Cervical artery dissection

3 Interesting Facts of Cervical artery dissection

  1. Cervical artery dissection is a major cause of ischemic stroke in young adults, often precipitated by trauma, neck hyperextension, or neck rotation
  2. Cervical artery (carotid or vertebral) dissections result either from an intimal tear or from direct bleeding within the arterial wall due to ruptured vasa vasorum
    • Internal carotid artery dissections present with a classic triad: ipsilateral headache, partial Horner syndrome, and ischemic symptoms (ie, transient ischemic attack, transient monocular blindness, ischemic stroke)
    • Vertebral artery dissections are associated with posterior neck pain and posterior cerebral or brainstem ischemia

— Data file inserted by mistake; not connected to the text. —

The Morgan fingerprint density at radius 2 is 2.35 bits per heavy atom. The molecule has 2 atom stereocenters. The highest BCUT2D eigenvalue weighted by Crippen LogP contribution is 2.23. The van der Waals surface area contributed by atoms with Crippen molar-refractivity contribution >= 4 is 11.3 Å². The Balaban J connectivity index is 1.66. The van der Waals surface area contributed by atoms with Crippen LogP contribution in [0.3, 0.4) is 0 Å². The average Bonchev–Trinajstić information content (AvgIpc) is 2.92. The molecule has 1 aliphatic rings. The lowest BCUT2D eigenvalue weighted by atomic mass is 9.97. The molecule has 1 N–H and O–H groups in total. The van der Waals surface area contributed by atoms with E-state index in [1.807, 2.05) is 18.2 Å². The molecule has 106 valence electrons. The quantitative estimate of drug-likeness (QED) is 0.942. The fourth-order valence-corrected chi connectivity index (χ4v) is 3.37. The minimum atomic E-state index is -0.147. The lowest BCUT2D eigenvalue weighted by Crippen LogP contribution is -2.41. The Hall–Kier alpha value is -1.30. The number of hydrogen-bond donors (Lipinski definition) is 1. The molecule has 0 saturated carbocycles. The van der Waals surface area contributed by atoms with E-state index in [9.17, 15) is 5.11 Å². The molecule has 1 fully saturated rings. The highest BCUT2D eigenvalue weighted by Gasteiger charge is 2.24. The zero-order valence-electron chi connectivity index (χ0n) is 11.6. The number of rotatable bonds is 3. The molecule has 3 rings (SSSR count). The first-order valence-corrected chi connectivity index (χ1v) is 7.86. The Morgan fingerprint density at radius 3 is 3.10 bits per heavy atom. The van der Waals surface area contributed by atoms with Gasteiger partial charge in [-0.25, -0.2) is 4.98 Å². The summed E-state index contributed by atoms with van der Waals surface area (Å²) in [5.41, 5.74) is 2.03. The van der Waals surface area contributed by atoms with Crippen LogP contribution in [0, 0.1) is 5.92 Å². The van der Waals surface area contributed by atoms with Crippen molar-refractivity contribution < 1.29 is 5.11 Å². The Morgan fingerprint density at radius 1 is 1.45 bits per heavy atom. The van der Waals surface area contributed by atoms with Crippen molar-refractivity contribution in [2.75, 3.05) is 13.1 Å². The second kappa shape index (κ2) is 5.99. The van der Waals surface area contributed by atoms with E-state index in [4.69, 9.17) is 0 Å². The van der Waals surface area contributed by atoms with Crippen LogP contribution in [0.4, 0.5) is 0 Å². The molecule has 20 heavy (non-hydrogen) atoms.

3. Arterial dissection is differentiated from moyamoya arteriopathy based on imaging study findings 
    • On MRI, dissection is seen as a hyperintense, crescent-shaped wall hematoma and an eccentric flow void of the patent lumen
    • On magnetic resonance angiography, axial T1 images through the vessel lumen may show a crescent sign (ie, elliptical bright signal within a vessel wall that surrounds a signal flow void) 
    • On digital subtraction angiography, dissection is seen as a string sign (ie, a smooth tapered luminal narrowing), an intimal flap, or double-barrel lumen
    • Characteristic puff of smoke appearance of moyamoya is not seen in arterial dissections

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